I wouldn't say it was a good dream, or a bad dream.  Just: (i) Cortelyou Road is invading my consciousness, and (ii) sometimes Bobby Flay really wants to know something.

And for my next trip, gonna go get car fixed.  It's No-Fun Tuesday!  Aaand good morning.

Posted by mrbrent at 8:50 AM

August 24, 2009

compassionate releases

Very good, very long consideration of the compassionate release of the man jailed for bombing Pan Am Flight 103 from Charles Stross, in which he makes some pointed but valid points concerning these United States (which I won't excerpt in deference for his stated desire that the reading of his thoughts is volitional, considering his station as novelist depending on good will from readers, etc.).  And if I'm not making the tone clear, he is arguing for compassion and against vengeance, and I think he's convinced me that I agree with him.  Though my inate American-ness fills me with "How dare they," I have to fall back on, "This is how the good guys act."

And of all the reasons sited by opponents of the release, there's one I gotta knock down on matter of principle -- ultimately, if a person is bemoaning the release because it incentivizes further acts of terrorism, then that person is IMO not very well versed in the motives behind such acts of terror.  That is to say, if a terrorist is excited by the prospect of a release from prison once they have cancer, then this terrorist is not a terrorist per se but a wannabe idiot of the like that the FBI have duped into prosecution over the past few years -- the ones that want uniforms and weed.

But bottom line, yeah -- being compassionate is hard, and not always a reciprocal act.

Posted by mrbrent at 1:43 PM

free julia child (from nora ephron)

It was a pleasant surprise to see a picture of Julia Child on the front page of today's NYT, and it was even more pleasant that the picture was only tangentially related to that Nora Ephron movie in which a blog is used to rationalize the existence of a Julia Child biopic.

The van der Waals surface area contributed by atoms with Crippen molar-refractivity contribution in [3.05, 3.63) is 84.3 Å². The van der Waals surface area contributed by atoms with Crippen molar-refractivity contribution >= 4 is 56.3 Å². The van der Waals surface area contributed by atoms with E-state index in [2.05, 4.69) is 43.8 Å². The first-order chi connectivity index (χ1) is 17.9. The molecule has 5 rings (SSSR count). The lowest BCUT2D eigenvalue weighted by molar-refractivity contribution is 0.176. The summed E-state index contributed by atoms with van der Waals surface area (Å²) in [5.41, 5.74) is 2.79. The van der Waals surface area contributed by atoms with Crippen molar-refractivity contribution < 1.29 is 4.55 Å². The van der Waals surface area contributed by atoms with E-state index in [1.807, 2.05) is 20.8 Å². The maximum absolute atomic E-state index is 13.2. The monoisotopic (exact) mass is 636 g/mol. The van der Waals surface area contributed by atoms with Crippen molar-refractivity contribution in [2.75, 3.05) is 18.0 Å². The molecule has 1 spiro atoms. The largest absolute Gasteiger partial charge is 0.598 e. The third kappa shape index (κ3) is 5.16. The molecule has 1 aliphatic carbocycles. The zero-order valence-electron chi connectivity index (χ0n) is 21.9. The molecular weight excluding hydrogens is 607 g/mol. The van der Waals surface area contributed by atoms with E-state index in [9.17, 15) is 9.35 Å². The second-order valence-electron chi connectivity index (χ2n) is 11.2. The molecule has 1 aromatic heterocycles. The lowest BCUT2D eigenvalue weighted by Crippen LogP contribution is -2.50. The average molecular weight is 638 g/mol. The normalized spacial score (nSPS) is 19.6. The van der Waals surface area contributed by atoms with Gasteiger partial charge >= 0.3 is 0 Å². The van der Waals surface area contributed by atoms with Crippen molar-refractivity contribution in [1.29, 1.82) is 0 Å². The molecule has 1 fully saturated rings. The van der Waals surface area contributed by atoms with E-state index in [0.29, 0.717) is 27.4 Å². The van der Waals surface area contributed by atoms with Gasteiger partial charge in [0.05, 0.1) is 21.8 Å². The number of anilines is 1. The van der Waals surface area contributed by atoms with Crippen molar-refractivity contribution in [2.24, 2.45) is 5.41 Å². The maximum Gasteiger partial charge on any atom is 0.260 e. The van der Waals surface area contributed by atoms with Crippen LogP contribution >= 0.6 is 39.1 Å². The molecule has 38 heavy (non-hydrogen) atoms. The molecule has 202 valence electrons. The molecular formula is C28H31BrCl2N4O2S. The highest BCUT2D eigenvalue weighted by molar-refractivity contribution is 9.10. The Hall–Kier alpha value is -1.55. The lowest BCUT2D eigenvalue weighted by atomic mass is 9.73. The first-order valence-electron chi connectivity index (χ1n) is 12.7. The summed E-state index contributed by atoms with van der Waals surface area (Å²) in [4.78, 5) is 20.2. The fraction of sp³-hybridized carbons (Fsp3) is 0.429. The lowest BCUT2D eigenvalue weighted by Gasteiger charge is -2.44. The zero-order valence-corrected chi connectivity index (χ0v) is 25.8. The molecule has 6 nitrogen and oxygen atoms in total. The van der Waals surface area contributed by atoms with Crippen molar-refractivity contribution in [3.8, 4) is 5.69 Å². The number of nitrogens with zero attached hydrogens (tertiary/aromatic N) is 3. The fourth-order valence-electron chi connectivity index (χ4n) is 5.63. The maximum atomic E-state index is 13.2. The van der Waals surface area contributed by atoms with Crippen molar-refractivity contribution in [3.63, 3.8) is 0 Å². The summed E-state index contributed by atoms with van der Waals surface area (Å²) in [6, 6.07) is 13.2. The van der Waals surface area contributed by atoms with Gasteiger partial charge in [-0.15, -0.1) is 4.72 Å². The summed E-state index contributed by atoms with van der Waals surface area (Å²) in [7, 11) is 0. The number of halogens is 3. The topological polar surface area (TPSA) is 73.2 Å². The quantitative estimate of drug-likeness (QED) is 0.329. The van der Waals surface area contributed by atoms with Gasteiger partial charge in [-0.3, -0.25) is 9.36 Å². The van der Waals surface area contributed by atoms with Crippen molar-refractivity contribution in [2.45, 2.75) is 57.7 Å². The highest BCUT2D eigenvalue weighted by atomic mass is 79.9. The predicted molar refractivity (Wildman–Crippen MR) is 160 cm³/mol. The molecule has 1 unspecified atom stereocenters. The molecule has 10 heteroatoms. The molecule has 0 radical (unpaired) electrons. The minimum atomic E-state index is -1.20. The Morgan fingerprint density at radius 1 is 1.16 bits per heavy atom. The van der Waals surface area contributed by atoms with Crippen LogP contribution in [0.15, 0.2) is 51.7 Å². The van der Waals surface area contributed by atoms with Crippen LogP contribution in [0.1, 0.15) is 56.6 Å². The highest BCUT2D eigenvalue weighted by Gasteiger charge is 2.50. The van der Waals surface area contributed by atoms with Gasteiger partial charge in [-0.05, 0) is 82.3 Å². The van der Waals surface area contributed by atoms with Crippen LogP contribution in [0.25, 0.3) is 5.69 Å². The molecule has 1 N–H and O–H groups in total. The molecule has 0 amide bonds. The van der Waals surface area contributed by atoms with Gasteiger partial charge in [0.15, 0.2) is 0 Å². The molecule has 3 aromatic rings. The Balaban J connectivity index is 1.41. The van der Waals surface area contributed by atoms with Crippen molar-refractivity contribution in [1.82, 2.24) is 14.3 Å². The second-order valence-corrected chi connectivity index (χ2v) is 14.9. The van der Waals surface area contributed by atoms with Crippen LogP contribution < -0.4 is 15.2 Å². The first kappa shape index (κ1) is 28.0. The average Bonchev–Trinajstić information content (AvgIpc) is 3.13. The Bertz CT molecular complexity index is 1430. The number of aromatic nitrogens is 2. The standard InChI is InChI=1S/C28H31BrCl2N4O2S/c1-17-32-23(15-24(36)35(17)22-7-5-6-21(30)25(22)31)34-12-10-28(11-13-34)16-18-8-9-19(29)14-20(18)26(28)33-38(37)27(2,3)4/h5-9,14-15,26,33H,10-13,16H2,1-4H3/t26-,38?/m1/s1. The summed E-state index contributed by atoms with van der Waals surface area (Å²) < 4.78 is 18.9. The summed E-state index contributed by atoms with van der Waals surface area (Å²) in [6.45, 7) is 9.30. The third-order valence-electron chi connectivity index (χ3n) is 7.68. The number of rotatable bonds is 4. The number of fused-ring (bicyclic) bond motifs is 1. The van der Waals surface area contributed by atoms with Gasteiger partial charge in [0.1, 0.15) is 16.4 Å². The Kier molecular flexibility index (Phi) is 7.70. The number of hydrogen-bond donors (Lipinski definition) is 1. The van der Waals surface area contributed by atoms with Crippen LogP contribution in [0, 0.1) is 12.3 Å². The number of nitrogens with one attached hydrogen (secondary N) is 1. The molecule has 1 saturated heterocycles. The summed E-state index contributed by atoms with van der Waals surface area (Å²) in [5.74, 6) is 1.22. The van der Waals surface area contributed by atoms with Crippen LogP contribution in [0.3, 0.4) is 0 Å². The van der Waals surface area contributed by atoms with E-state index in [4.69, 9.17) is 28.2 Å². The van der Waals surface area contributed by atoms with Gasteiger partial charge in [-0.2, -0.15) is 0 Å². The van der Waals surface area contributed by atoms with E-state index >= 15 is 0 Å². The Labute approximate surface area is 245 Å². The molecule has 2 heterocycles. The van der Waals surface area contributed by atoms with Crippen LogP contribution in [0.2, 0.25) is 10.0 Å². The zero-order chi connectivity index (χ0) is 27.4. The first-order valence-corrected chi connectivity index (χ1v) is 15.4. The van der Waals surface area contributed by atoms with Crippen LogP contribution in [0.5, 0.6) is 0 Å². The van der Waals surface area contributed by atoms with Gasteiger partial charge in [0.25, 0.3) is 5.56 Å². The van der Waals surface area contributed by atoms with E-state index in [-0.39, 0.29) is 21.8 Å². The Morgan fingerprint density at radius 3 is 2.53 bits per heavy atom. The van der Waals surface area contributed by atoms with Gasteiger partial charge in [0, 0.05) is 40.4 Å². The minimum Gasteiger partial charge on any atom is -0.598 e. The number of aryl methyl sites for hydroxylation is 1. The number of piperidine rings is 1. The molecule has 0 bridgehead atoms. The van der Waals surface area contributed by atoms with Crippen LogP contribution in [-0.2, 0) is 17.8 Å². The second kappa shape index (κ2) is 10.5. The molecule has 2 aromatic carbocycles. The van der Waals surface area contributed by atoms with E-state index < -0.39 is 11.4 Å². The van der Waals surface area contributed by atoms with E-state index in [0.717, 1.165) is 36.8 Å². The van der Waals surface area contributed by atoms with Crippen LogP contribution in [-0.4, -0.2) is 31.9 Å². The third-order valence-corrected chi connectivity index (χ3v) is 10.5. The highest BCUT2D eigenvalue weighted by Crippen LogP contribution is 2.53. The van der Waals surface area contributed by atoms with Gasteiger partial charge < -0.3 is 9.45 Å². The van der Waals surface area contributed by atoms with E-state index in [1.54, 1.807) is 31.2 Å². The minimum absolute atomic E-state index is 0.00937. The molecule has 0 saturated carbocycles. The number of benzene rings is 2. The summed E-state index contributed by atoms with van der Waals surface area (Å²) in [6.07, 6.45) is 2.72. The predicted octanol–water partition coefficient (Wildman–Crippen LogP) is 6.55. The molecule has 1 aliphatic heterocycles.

The story is about how the movie has spurred on book sales of Julia's work, specifically "Mastering the Art of French Cooking", which is one of the few books that all the foodies (or alternately, folk who like cooking and eating) can agree on.  And of course there are the obligatory reactions of purchasers who are shocked -- SHOCKED! -- at how much butter is used in the recipes.  It's true, but even more shocking are what's not in the recipes, like Cheez Whiz, cream of mushroom soup and powdered flavor mixes.

Yes, I know that a lady is quoted in the story as using cans of soup as cheats in a Julia recipe for boeuf bourguignon -- this lady is probably not a bad lady but she might want to go back to the Rachel Ray cookbooks and just substitute a stick of butter for the 2 tsps of olive oil -- her husband will be just as happy for the food, and she can spend less time missing the point entirely.

And now I'm hungry.

Posted by mrbrent at 12:01 PM

August 23, 2009

good morning 8.23.09

Call me old fashioned, but I am not a fan of the post, be it a blog post or more commercial, that involves clicking through to a post that consists only of a media player with some streaming content.  Nothing against video (in fact I was raised on it), but the majority of the time I'm surfing the Net I am looking primarily for something to read and not to watch, and so to be tempted to add a click to a page that might have something like a transcript but instead only quick "people did funny thing WATCH" and the video is a frustration to me.

Not to mention the fact that for sport I sometimes tool around the web in a shiny browser from 2002 that does not like to be surprised by things like embedded video lest it gets startled into crashing.

Though maybe the reason I feel this complaint is appropriate is that there are a large number of sites who make money off the eyeballs that are increasingly recording television programming and posting clips of funny/interesting bits, like if someone accidentally says "fuck" or falls down.  This may be a useful service for those so burdened by a career that they cannot watch 14 hours of television a day.  I would rather pretend that the fact that I'm not watching all that television means that it is actually not happening.  And it's a cheap-ass way to provide content, I might add.

Wait, actually call me "Captain Old Fashioned" or something snazzier.  Good morning!

Posted by mrbrent at 8:32 AM